• synonyms


or spirt

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verb (used without object)
  1. to gush or issue suddenly in a stream or jet, as a liquid; spout.
  2. to show marked, usually increased, activity or energy for a short period: The runners spurted forward in the last lap of the race.
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verb (used with object)
  1. to expel or force out suddenly in a stream or jet, as a liquid; spout.
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  1. a sudden, forceful gush or jet.
  2. a marked increase of effort for a short period or distance, as in running, rowing, etc.
  3. a sudden burst or outburst, as of activity, energy, or feeling.
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Origin of spurt

First recorded in 1560–70; variant of spirt; origin uncertain
Related formsspurt·er, nounspur·tive, adjectivespur·tive·ly, adverbout·spurt, verb (used with object)


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1. well, spring. See flow. 4. spout.


1. drip, ooze.
Dictionary.com Unabridged Based on the Random House Unabridged Dictionary, © Random House, Inc. 2018

Related Words


Examples from the Web for spurt

Contemporary Examples

Historical Examples

  • A spurt of boiling water jumped into the air, and a wash of water followed.

    American Notes

    Rudyard Kipling

  • There was no outcry; simply a spurt of blood and brain, and all was over.

    The Downfall

    Emile Zola

  • "I asked him what he'd been doing with himself all the summer," Barbara went on with a spurt.

  • The dun had been hard ridden in the spurt to gain the mountains ahead of the posse.

    The Coyote

    James Roberts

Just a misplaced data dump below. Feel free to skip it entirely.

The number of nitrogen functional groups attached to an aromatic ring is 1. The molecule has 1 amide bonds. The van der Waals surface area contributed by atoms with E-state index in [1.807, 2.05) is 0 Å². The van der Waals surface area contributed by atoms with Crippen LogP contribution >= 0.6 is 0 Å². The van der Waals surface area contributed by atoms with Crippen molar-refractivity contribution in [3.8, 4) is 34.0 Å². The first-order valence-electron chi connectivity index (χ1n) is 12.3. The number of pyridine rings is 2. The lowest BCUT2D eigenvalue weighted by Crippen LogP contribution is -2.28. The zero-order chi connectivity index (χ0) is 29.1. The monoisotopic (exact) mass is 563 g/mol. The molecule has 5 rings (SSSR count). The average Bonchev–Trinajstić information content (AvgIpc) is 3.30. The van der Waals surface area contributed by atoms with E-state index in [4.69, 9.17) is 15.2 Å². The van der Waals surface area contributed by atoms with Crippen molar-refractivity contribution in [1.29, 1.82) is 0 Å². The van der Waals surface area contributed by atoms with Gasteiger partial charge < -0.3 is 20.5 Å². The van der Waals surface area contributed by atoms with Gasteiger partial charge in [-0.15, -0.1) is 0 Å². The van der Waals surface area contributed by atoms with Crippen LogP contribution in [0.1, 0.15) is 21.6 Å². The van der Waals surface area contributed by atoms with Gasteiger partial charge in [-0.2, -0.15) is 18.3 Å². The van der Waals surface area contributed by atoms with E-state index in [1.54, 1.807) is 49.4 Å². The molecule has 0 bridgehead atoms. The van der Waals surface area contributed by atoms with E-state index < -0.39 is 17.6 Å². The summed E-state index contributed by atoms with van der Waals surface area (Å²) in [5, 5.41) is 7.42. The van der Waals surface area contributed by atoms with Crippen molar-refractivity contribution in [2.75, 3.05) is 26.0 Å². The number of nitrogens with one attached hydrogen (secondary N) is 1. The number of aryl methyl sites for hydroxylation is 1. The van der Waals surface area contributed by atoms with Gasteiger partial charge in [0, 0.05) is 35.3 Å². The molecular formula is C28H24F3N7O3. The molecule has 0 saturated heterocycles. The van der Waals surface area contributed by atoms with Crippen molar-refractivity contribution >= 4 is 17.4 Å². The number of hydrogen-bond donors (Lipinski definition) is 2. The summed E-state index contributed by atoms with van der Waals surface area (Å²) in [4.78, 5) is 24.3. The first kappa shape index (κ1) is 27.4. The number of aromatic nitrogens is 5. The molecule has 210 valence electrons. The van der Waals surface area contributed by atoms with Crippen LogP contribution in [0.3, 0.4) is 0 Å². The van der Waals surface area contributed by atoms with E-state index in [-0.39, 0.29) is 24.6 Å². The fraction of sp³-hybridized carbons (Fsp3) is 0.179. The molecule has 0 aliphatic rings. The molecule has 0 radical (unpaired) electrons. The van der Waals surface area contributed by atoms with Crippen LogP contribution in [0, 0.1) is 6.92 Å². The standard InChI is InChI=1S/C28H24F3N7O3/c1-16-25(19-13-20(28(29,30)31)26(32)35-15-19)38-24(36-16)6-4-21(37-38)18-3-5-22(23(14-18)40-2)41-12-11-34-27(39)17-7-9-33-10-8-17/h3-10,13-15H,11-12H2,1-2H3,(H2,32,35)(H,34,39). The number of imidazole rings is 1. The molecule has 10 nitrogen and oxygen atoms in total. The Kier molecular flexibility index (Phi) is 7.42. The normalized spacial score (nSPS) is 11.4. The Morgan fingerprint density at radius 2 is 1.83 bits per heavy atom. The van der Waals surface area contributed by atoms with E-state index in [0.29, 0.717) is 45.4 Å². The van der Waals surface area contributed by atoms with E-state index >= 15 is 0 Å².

• A spurt of laughter dies into a shiver of repugnance at the action.

British Dictionary definitions for spurt



  1. to gush or cause to gush forth in a sudden stream or jet
  2. to make a sudden effort
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  1. a sudden forceful stream or jet
  2. a short burst of activity, speed, or energy
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Word Origin

C16: perhaps related to Middle High German sprützen to squirt
Collins English Dictionary - Complete & Unabridged 2012 Digital Edition © William Collins Sons & Co. Ltd. 1979, 1986 © HarperCollins Publishers 1998, 2000, 2003, 2005, 2006, 2007, 2009, 2012

Word Origin and History for spurt


"to gush out, squirt," 1560s, variant of spirt, perhaps cognate with Middle High German spürzen "to spit," and sprützen "to squirt" (see sprout). The noun in this sense is attested from 1775.

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"brief burst of activity," 1560s, variant of spirt "brief period of time" (1540s), of uncertain origin, perhaps somehow connected with spurt (v.).

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Online Etymology Dictionary, © 2010 Douglas Harper